These findings and ours do not imply, however, that the DWH oil spill had no effect on oyster populations. For instance, oyster densities were lower in 2010–2013 in some regions affected by the DWH oil spill relative to pre-spill baseline information from 2006 to 2009, whereas no difference relative to 2006–2009 baseline data were observed in regions unaffected by the DWH oil spill [11,54]. Furthermore, a variety of emergency response activities resulted in locally severe oyster habitat damage and mortality [10–13]. In particular, per cent cover of oyster shell in near shore habitats (within 50 m of the marsh edge) was reduced, both as a function of the severity of oiling and whether the area was treated to remove oil . Also, the freshwater diversions from the Mississippi River, which were conducted as part of the emergency response, reduced average salinities to less than 5 ppt across vast portions of northern Barataria Bay and Black Bay/Breton Sound in Louisiana for more than 30 consecutive days, killing at least 1.1 billion adult-equivalent subtidal oysters . Oyster populations in the areas affected by the diversions are not expected to recover before 2017, due to the combination of direct oyster mortality and the resulting depressed recruitment, and habitats where sedimentation or oil clean-up activities made substrates unsuitable for spat settlement may not recover at all without restoration action [10,12].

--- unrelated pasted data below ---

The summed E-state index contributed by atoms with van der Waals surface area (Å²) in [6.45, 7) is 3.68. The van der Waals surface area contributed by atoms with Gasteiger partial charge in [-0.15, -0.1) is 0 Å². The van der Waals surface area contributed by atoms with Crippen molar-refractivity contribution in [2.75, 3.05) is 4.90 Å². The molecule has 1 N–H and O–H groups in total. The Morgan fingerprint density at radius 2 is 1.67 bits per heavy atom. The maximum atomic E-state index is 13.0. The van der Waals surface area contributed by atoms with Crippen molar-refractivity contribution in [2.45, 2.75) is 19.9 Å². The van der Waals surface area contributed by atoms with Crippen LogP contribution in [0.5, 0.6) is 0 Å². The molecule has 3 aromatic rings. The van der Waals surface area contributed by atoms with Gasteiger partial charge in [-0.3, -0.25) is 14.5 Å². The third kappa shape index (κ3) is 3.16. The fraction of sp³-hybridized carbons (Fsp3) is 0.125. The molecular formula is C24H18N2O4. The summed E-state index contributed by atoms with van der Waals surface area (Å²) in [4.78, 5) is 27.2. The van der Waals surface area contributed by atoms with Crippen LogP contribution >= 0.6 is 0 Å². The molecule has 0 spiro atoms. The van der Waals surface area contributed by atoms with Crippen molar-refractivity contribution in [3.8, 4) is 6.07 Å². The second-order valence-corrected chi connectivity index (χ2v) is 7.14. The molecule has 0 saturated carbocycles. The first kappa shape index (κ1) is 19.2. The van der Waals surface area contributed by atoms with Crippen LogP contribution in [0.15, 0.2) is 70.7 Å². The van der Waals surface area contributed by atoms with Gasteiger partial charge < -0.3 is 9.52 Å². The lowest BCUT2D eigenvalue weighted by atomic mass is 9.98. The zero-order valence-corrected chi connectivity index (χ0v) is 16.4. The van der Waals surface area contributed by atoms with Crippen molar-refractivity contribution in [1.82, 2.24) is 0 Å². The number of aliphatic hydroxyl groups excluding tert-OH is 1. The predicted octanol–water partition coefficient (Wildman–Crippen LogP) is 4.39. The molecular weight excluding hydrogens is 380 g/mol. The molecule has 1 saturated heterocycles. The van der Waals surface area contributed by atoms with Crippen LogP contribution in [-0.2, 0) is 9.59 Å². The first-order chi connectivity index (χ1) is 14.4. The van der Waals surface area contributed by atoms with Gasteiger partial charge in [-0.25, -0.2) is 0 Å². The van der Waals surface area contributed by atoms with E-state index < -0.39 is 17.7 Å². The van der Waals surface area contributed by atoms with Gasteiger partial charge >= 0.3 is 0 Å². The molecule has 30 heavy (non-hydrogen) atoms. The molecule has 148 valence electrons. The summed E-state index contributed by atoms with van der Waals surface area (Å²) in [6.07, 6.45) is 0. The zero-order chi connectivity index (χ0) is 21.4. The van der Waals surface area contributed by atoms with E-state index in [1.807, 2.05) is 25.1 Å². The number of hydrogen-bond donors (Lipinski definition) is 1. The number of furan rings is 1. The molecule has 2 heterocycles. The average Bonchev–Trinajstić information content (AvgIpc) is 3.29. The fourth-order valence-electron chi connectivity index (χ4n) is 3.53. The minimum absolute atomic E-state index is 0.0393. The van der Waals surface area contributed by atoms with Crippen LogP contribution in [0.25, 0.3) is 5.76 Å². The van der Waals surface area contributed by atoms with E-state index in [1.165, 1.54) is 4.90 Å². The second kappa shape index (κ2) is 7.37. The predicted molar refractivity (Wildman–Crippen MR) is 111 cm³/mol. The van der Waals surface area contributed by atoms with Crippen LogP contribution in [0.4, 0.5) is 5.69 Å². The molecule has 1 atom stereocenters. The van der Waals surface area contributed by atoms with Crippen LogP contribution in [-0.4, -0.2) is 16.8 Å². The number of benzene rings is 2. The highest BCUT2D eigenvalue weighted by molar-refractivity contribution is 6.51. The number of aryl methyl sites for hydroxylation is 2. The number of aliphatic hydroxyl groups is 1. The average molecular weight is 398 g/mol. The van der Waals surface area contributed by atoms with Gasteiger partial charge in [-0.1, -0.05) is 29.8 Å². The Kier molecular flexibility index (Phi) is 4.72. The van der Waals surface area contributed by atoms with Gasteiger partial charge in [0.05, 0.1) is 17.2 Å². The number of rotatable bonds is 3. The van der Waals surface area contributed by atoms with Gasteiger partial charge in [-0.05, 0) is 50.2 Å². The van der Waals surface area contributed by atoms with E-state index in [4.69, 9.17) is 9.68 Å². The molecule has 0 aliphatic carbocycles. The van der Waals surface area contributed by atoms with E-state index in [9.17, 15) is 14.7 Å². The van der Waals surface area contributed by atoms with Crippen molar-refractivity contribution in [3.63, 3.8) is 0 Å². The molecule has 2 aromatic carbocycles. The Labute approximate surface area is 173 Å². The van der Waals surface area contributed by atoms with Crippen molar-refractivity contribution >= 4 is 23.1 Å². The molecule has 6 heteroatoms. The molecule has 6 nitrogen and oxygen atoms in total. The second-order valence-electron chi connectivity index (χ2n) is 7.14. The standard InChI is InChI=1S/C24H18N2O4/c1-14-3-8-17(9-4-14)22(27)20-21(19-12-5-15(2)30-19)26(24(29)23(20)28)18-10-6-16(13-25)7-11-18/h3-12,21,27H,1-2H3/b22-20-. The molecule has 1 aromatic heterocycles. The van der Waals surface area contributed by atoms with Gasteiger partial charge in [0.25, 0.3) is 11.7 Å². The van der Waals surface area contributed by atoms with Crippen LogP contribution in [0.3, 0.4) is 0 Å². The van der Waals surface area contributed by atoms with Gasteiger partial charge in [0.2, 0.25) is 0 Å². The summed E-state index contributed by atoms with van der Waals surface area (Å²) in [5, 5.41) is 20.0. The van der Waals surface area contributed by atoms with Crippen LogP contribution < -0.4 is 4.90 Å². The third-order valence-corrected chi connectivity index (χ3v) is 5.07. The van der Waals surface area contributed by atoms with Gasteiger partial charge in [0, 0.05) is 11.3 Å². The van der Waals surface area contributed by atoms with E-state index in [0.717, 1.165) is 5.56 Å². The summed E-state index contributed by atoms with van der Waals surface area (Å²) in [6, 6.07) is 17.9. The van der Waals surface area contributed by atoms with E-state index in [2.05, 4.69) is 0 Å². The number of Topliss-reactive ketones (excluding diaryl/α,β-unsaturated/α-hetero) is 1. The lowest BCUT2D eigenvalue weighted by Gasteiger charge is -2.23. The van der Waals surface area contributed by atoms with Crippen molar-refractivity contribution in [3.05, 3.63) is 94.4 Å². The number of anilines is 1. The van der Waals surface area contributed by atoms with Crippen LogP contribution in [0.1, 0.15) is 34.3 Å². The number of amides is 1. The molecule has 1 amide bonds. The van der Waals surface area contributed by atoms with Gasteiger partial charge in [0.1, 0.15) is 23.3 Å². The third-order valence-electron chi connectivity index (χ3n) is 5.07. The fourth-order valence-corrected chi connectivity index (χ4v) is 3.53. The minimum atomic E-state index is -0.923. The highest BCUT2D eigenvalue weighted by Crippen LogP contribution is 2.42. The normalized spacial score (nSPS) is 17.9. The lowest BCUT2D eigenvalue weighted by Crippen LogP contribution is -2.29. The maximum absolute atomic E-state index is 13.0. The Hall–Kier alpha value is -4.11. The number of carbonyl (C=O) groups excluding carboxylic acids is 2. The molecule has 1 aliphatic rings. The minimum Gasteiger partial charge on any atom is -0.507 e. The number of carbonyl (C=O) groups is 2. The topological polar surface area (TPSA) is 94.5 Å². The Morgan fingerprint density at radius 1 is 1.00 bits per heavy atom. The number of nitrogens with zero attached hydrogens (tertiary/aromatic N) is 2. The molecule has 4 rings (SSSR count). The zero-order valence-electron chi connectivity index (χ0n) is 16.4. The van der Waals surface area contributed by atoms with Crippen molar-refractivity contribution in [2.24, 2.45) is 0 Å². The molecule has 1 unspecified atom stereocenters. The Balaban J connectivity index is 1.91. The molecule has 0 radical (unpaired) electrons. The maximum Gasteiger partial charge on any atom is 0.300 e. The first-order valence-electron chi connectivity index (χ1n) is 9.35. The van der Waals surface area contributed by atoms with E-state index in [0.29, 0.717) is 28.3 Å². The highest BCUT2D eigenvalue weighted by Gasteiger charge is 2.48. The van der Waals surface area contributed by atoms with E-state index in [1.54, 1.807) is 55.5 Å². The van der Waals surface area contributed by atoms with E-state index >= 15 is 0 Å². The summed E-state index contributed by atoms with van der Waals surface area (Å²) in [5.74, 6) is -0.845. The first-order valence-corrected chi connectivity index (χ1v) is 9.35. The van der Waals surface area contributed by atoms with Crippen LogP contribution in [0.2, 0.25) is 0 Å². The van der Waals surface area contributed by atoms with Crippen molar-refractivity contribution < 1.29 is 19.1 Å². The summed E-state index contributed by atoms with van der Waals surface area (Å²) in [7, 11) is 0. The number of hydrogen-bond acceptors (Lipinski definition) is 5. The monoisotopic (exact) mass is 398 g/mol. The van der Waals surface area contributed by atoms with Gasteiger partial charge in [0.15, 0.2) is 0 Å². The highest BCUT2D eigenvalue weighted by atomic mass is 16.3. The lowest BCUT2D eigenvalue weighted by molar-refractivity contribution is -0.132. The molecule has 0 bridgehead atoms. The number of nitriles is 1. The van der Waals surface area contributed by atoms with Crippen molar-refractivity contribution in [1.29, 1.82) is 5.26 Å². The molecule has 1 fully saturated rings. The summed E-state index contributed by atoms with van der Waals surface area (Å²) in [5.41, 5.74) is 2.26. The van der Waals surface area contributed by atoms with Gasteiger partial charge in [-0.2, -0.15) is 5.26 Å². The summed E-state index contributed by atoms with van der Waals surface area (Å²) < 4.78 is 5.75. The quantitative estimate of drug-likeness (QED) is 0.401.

6.2. Potential factors explaining why oyster body size did not change following the Deepwater Horizon oil spill
Despite locally severe impacts of the DWH oil spill on oyster populations, overall we are faced with the counterintuitive result that the largest marine oil spill in US history apparently did not have widespread effects on many intertidal oyster populations, even those in close proximity to locations that were heavily oiled. Although identifying the cause of this result is beyond the scope of our study, one or more factors may help explain it.
First, impacts from the DWH oil spill may have been less than expected because the oil was released at 1.6 km depth and 80 km from the shore. This great distance gave the surface oil time to at least partially degrade before reaching the coast [1,55], limiting its toxicity when (if) ingested by oysters. Second, although some studies have suggested that oil contamination may decrease growth in oysters [25,26,56,57], others have found little or no effect of hydrocarbons on growth , suggesting that impacts to Gulf Coast oysters from the DWH oil spill may have been limited. In particular, extensive experimental and field studies designed to assess the impact of the oil and gas industry on Gulf Coast oysters, conducted between the late 1940s and early 1960s—known colloquially as Projects 9 and 23—repeatedly found that the effects of light to moderate oil contamination and bleedwater disposal on oyster recruitment, growth and mortality were negligible [59,60].